NOTE : Traduction Française à venir
This page offers a brief overview of medieval studies in Serbia with links and information about its institutions, societies, publications, journals, libraries and other resources. It is intended for anyone interested in studying or doing research in Serbia, but also for general readers who want to find out more about the medieval period of the country. The links provided lead to websites of history departments, universities and research centres in the country, as well as archives, libraries, and other places of interest for medievalists. Some sites are consultable in English, while others are only available in Serbian (such are marked by asterisks). However, this issue can be overcome by using the Google translate technology to translate entire web pages.
The medieval period was part of study programmes and an area of interest of Serbian researchers from the beginnings of modern education and science in Serbia, especially since the late 1830s, when the first editions of medieval diplomatic sources began to appear and the first lectures in history at the Lyceum were given. (The Lyceum is the first institution of the higher educatimn in!Smrbia. It was later transformed (in 1863) into the Great School, and eventually became the University in 1905.) From then up until now medieval studies have continuity in Serbian science. The researchers from Serbia gave very significant contribution to Byzantine studies and the so-called Byzantine school of Belgrade is considered to be one of the finest in the world. Despite this, the majority of books and articles were (and still are) published in Serbian and other South Slavic languages, while very few were printed in other European languages, which today represent the standard means of scientific communication, primarily in English, and to a lesser extent, in French and German.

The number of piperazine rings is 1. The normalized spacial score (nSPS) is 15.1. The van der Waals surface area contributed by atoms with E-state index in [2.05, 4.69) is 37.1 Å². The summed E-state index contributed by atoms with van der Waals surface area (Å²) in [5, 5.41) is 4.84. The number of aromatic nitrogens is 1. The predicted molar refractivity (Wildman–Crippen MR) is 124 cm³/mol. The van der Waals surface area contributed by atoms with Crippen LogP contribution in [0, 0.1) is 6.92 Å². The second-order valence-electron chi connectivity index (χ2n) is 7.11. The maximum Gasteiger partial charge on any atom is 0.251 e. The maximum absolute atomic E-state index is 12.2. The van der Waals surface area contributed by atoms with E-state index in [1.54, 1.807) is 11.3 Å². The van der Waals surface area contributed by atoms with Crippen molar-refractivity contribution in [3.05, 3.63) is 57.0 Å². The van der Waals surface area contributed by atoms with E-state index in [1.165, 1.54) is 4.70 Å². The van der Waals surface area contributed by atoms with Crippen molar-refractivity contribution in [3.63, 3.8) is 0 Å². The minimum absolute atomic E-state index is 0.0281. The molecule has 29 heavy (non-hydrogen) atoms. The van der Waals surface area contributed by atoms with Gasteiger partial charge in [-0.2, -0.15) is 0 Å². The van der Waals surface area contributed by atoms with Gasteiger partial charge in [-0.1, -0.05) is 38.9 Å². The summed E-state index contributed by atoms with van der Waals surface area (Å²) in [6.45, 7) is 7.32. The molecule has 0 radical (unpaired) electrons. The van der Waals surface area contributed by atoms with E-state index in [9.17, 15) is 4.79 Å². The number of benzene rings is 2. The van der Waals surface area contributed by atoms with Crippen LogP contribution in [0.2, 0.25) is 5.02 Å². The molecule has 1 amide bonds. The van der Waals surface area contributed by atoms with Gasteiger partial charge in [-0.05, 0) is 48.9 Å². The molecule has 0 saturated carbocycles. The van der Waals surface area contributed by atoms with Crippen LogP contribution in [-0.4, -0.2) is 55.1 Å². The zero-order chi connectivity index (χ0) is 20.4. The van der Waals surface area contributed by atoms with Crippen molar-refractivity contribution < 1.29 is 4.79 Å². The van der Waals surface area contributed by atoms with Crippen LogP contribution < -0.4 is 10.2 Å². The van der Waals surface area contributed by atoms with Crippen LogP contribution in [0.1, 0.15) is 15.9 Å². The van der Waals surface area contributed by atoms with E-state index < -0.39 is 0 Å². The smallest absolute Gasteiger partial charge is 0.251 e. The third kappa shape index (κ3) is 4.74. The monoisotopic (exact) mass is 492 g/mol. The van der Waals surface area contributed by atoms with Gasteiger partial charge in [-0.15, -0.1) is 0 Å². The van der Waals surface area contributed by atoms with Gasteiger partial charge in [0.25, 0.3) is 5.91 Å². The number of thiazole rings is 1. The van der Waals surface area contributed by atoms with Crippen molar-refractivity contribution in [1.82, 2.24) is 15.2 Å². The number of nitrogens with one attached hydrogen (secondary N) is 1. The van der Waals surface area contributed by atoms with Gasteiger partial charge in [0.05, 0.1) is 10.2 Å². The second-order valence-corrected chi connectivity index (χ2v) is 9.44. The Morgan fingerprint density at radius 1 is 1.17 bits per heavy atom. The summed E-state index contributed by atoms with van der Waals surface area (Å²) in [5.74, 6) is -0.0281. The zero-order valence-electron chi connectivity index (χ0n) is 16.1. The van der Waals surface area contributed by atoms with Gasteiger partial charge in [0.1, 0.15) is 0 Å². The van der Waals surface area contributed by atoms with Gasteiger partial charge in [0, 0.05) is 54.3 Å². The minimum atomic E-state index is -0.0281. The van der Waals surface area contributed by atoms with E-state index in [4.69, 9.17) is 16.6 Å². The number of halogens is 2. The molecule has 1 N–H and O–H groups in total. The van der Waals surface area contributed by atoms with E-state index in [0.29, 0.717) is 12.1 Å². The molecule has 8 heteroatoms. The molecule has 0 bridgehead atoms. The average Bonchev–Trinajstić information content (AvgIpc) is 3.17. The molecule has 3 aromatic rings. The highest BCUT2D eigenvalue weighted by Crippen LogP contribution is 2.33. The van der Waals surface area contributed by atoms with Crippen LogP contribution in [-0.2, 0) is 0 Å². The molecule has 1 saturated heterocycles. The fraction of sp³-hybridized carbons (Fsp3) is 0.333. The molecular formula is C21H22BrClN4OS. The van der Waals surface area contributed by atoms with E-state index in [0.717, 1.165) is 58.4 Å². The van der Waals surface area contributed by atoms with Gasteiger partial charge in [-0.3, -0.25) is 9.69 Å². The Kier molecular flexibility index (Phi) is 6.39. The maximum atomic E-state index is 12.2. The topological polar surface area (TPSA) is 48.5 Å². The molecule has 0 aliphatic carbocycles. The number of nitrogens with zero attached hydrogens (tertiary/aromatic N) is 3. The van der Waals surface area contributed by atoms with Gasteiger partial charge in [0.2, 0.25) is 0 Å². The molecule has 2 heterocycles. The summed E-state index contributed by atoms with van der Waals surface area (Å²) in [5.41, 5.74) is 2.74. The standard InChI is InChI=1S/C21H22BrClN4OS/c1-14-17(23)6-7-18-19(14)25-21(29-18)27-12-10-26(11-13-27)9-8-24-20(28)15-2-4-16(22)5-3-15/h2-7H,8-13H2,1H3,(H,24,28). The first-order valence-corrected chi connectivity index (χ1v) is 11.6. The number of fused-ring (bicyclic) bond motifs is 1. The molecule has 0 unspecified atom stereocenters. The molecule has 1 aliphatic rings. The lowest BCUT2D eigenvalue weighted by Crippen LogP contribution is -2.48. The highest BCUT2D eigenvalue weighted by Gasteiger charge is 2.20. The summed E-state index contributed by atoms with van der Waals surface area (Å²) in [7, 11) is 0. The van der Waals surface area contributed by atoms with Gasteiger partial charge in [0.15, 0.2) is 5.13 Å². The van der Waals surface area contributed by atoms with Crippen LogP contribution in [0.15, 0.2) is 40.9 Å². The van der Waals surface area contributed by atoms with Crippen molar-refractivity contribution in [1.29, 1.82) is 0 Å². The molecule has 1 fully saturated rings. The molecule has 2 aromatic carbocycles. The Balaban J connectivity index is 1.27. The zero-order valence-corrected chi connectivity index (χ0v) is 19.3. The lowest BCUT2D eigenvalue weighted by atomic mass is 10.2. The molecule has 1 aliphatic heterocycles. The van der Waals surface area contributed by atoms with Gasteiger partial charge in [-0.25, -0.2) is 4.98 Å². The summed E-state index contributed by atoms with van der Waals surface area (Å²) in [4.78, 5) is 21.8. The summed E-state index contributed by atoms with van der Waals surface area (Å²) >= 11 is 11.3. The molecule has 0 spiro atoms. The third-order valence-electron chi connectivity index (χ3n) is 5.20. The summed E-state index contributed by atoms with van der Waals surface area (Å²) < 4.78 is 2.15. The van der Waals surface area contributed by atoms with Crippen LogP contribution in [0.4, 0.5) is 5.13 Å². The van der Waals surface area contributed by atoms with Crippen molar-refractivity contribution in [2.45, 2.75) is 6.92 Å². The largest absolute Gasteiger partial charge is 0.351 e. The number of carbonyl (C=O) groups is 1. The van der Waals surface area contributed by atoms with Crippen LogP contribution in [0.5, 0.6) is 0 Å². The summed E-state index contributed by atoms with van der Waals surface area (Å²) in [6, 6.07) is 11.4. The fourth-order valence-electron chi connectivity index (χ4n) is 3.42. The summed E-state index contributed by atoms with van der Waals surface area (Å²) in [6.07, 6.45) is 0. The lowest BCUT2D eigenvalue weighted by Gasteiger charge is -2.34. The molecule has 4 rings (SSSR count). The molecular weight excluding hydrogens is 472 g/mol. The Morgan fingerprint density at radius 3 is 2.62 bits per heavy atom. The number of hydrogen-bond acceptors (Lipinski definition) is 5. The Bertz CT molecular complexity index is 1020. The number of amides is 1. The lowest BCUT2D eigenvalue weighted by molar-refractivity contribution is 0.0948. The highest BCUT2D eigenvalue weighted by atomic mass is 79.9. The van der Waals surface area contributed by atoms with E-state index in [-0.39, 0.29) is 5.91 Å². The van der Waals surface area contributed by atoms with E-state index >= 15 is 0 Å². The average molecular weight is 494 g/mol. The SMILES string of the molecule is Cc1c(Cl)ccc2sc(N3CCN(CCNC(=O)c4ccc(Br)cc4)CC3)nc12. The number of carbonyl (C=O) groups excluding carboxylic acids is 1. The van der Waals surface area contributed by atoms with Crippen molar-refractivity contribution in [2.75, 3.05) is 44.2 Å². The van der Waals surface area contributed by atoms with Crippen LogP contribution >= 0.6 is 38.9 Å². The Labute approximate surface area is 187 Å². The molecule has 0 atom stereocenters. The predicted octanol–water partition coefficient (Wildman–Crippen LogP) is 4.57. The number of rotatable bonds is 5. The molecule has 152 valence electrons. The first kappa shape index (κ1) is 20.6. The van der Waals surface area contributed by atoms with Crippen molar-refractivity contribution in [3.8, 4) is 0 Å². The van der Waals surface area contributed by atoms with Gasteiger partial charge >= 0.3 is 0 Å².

When it comes to higher education, the Middle Ages are taught and studied at the Faculties of Philosophy in Belgrade, Novi Sad, Niš and Kosovska Mitrovica (up to the level of doctoral studies), while among the scientific institutes medieval period is currently being researched in the Institute of History, Institute for Byzantine Studies of the Serbian Academy of Sciences and Arts (SASA) and Institute for Balkan Studies of the SASA, and, in a broader context of humanities, in some other institutions which conduct the research of archaeology, art history, philology, philosophy, theology and musicology. No state institutions are exclusively engaged in the research of the Middle Ages. However, recently (in 2011), a non-profit professional association of citizens – Centre for Advanced Medieval Studies was established. It gathers a number of young medievalists employed in various reputable institutions, with a goal to foster, promote and modernize medieval studies in Serbia and in the region of South Eastern Europe and the Mediterranean. In 2013, the Centre launched its annual scholarly journal – Initial. A Review of Medieval Studies.
Due to the Ottoman conquest in the mid fifteenth century, most of the original material from the Middle Ages on the territory of Serbia was completely destroyed, and there are no specialist archives and libraries devoted to this historical period. Smaller collections of original documents have been preserved in the National Library and the University Library in Belgrade and in the Archive of the SASA, as well as several museums and archives. Most of the items relating to Serbia and Serbian lands in general are located in Croatia (Dubrovnik), Montenegro (Kotor), Italy (Venice) and Hungary (Budapest). Copies and printouts of these sources were not produced systematically and can be found mainly in the possession of various local researchers, or in bequests of deceased medievalists.